September 30, 2016

On a recent trip to Durban, South Africa, when I had gone to attend INDABA 2016 in May, a short city tour and a quick getaway to a nearby game reserve threw me a macro, yet, unique view of what one can expect to experience in the land of the Big Five. We had a few hours free on one of the days in the afternoon and a group of Indian journalists decided to take a short tour of the city. It being a Saturday, the streets of Durban were not as packed and clouds loomed large as we drove first to the famous Victoria Market.

The Victoria Market provides a colourful window to South Africa's shopping attractions. Rich and multi-hued handicraft shops, jewellery and souvenir shops, spice sellers adorn Victorial Market. Unfortunately for us, business had almost closed when we reached there and had to be content with buying just a few things. Not wishing to let this dampen our spirits, we immediately set forth to visit the house of Mahatma Gandhi, who had lived in South Africa, when he practiced law during his youth. On our way, the chauffeur stopped the car to point at the railway station where the infamous incident of ousting Gandhi from a train took place.

The house is located at about an hour's drive from the centre of Durban. Vast stretches of dry grasslands, interspersed with many automobile stores, dotted Durban's landscapes. Durban is, interestingly a hub for several automobile establishments, the chauffeur tells us, as we whizz our way past the roads. Very close to Gandhiji's residence, is the school started by his wife Kasturba and the institution is still functional. The pathway leading up to his house is flanked by several trees and is completely soaked in serenity. The Mahatma's house is as compact, humble and simple as the legend himself. Today, it houses exhibits of several of his letters, artifacts, etc. and is maintained as a key attraction.

South Africa has a fascinating connection with India with thousands of people from the Indian diaspora settled there since over a century. While they sustain the roots of Indian tradition through food, culture and festivals, what is intriguing that they still follow the customs that were brought in by their forefathers when they first arrived there; not much dilution has taken place with regard to it. A sizeable population of people of Gujarati, Punjabi and Tamil origin live there. Understandably, food is not a problem for Indian tourists in South Africa. Many dishes have been given a twist over the years; we tasted 'Bunny-chow', a spicy delicacy, that was made by an Indian, who, according to a local tale, wished to have Pav (Indian bread). So, he created a Pav with a hollow in it and prepared a tasty gravy to fill it with. It is a must have for any tourist visiting Durban.

Tourism in Africa, in general, and in South Africa, in particular, is characterized by a history of struggle for survival by mankind and the beast alike, whose existence was imperiled by way of exploration, habitat encroachment, poaching and colonial rule. No visit to South Africa is complete without mentioning Nelson Mandela, the anti-apartheid revolutionary. While we could not see any important places in his relevance during our trip, the conversations that I had with many of the locals still reflect the indelible impact his work has left on their lives; nobody wants to venture a word or two about the tarnished segregation practice that had once haunted the nation.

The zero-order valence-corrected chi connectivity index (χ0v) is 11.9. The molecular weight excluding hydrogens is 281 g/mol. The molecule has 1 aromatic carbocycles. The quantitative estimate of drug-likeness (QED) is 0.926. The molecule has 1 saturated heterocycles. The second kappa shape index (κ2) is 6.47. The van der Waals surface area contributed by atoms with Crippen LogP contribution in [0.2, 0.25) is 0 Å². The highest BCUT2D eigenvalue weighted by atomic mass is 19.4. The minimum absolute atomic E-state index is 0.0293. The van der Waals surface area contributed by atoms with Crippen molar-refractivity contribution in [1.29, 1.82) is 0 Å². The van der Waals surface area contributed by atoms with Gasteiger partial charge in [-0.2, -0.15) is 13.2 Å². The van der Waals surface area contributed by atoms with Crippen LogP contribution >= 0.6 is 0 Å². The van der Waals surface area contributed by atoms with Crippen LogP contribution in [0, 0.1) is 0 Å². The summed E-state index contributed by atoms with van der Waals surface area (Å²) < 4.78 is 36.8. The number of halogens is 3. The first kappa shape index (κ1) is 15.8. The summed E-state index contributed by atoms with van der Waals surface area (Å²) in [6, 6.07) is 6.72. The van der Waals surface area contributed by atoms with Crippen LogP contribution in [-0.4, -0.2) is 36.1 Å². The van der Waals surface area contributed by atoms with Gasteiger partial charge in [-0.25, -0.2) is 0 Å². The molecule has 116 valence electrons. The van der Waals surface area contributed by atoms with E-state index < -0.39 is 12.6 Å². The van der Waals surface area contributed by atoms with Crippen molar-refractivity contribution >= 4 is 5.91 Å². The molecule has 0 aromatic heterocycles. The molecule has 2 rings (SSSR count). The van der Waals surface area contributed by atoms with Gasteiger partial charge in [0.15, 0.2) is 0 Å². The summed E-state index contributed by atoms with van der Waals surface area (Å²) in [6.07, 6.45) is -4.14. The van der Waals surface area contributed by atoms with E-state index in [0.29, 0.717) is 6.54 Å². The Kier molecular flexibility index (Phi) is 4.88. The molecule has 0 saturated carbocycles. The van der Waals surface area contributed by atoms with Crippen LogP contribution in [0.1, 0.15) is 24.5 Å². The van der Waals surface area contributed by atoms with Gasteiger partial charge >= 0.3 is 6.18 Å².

On our last day, we went to the Hluhluwe Game Reserve, a three hour drive from Durban to meet the Big Five game animals of Africa - Rhinos, Elephants, Lions, Leopards and Buffaloes. However, we were not so lucky and managed to meet only three of them. It was close to two in the afternoon when we reached the national park. After obtaining permission, we changed to safari jeeps and went into the reserve, which led to sprawling stretches of grasslands and mountains as far as our eyes could take us. Several giraffes and zebras greeted us as we entered the reserve; they seemed absolutely at ease with visitors as we got down to click photographs at a distance of 10 feet. The giraffes generally go with their zebra buddies to protect them from predators. The world's tallest mammal has a great vision but not sound sensory input; the zebra, however, senses predators at a short distance but not from afar. So the two of them move together to defend themselves.

While we sighted only a couple of buffaloes from a distance, we soon spotted a few jeeps huddled at one corner. As we went nearer, we realized that not very far from us was the king of the jungle, majestically mounting his paw on a buffalo that he seemed to have killed a short while ago. While the lion was watching us straight in the eye, he let out a roar as if to tell us to let him have his food in private. As we moved away, our chauffeur pointed at two rhinos far down the valley. As we were returning, not fully satisfied, two huge rhinos came just beside our jeep for grazing. We promptly became quiet and awestruck at the beautiful and exquisitely black skinned horned bulky wonders as they warily moved across. The skies were changing hues by the minute as the chauffeur signaled that it was time to go.

We left the game reserve feeling smug though we could not spot the leopards and elephants, but the sights of several giraffes and zebras darting across in a playful, carefree manner, made our day, although the chauffeur tried to underplay our excitement, saying that the giraffes and zebras were as common in Africa as KFC and McDonald outlets!

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